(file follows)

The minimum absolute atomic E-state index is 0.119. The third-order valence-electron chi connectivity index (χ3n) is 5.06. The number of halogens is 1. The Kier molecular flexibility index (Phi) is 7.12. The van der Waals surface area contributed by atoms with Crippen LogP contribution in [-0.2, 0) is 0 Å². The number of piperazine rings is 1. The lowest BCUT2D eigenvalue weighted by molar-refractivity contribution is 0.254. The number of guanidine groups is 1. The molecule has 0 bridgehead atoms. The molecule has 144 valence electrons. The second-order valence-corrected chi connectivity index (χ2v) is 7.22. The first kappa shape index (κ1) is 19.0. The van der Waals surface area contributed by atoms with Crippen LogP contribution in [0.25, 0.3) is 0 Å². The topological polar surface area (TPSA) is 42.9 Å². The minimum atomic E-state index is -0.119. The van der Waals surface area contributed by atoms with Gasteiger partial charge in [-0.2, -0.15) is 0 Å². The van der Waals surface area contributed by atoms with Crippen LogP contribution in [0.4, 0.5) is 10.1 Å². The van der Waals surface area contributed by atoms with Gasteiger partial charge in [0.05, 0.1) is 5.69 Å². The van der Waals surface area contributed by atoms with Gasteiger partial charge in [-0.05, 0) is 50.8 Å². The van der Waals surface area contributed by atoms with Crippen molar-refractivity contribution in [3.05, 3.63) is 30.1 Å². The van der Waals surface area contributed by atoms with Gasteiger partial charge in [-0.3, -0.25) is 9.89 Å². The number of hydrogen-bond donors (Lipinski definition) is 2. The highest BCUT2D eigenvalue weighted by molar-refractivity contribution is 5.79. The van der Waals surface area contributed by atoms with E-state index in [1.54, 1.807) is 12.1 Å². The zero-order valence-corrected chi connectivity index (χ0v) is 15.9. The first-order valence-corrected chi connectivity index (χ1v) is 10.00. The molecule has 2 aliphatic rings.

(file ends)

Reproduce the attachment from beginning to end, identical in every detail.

The minimum absolute atomic E-state index is 0.119. The third-order valence-electron chi connectivity index (χ3n) is 5.06. The number of halogens is 1. The Kier molecular flexibility index (Phi) is 7.12. The van der Waals surface area contributed by atoms with Crippen LogP contribution in [-0.2, 0) is 0 Å². The number of piperazine rings is 1. The lowest BCUT2D eigenvalue weighted by molar-refractivity contribution is 0.254. The number of guanidine groups is 1. The molecule has 0 bridgehead atoms. The molecule has 144 valence electrons. The second-order valence-corrected chi connectivity index (χ2v) is 7.22. The first kappa shape index (κ1) is 19.0. The van der Waals surface area contributed by atoms with Crippen LogP contribution in [0.25, 0.3) is 0 Å². The topological polar surface area (TPSA) is 42.9 Å². The minimum atomic E-state index is -0.119. The van der Waals surface area contributed by atoms with Gasteiger partial charge in [-0.2, -0.15) is 0 Å². The van der Waals surface area contributed by atoms with Crippen LogP contribution in [0.4, 0.5) is 10.1 Å². The van der Waals surface area contributed by atoms with Gasteiger partial charge in [0.05, 0.1) is 5.69 Å². The van der Waals surface area contributed by atoms with Gasteiger partial charge in [-0.05, 0) is 50.8 Å². The van der Waals surface area contributed by atoms with Crippen molar-refractivity contribution in [3.05, 3.63) is 30.1 Å². The van der Waals surface area contributed by atoms with Gasteiger partial charge in [-0.3, -0.25) is 9.89 Å². The number of hydrogen-bond donors (Lipinski definition) is 2. The highest BCUT2D eigenvalue weighted by molar-refractivity contribution is 5.79. The van der Waals surface area contributed by atoms with E-state index in [1.54, 1.807) is 12.1 Å². The zero-order valence-corrected chi connectivity index (χ0v) is 15.9. The first-order valence-corrected chi connectivity index (χ1v) is 10.00. The molecule has 2 aliphatic rings.